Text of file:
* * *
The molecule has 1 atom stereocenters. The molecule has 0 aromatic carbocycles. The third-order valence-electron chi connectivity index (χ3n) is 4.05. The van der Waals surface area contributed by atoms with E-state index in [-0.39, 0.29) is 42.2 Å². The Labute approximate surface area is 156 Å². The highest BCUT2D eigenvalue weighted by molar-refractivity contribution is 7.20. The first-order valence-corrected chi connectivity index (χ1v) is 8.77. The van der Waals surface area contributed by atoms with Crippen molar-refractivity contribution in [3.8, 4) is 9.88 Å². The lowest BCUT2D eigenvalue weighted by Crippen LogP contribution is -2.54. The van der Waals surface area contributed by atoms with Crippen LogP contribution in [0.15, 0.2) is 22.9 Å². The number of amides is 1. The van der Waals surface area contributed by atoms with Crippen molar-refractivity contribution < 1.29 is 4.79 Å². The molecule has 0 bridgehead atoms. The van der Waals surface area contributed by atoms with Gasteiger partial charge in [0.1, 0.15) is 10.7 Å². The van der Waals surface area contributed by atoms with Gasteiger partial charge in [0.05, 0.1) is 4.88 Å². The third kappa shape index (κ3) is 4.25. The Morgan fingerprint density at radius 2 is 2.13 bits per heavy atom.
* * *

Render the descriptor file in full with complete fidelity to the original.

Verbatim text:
The molecule has 1 atom stereocenters. The molecule has 0 aromatic carbocycles. The third-order valence-electron chi connectivity index (χ3n) is 4.05. The van der Waals surface area contributed by atoms with E-state index in [-0.39, 0.29) is 42.2 Å². The Labute approximate surface area is 156 Å². The highest BCUT2D eigenvalue weighted by molar-refractivity contribution is 7.20. The first-order valence-corrected chi connectivity index (χ1v) is 8.77. The van der Waals surface area contributed by atoms with Crippen molar-refractivity contribution in [3.8, 4) is 9.88 Å². The lowest BCUT2D eigenvalue weighted by Crippen LogP contribution is -2.54. The van der Waals surface area contributed by atoms with Crippen LogP contribution in [0.15, 0.2) is 22.9 Å². The number of amides is 1. The van der Waals surface area contributed by atoms with Crippen molar-refractivity contribution < 1.29 is 4.79 Å². The molecule has 0 bridgehead atoms. The van der Waals surface area contributed by atoms with Gasteiger partial charge in [0.1, 0.15) is 10.7 Å². The van der Waals surface area contributed by atoms with Gasteiger partial charge in [0.05, 0.1) is 4.88 Å². The third kappa shape index (κ3) is 4.25. The Morgan fingerprint density at radius 2 is 2.13 bits per heavy atom.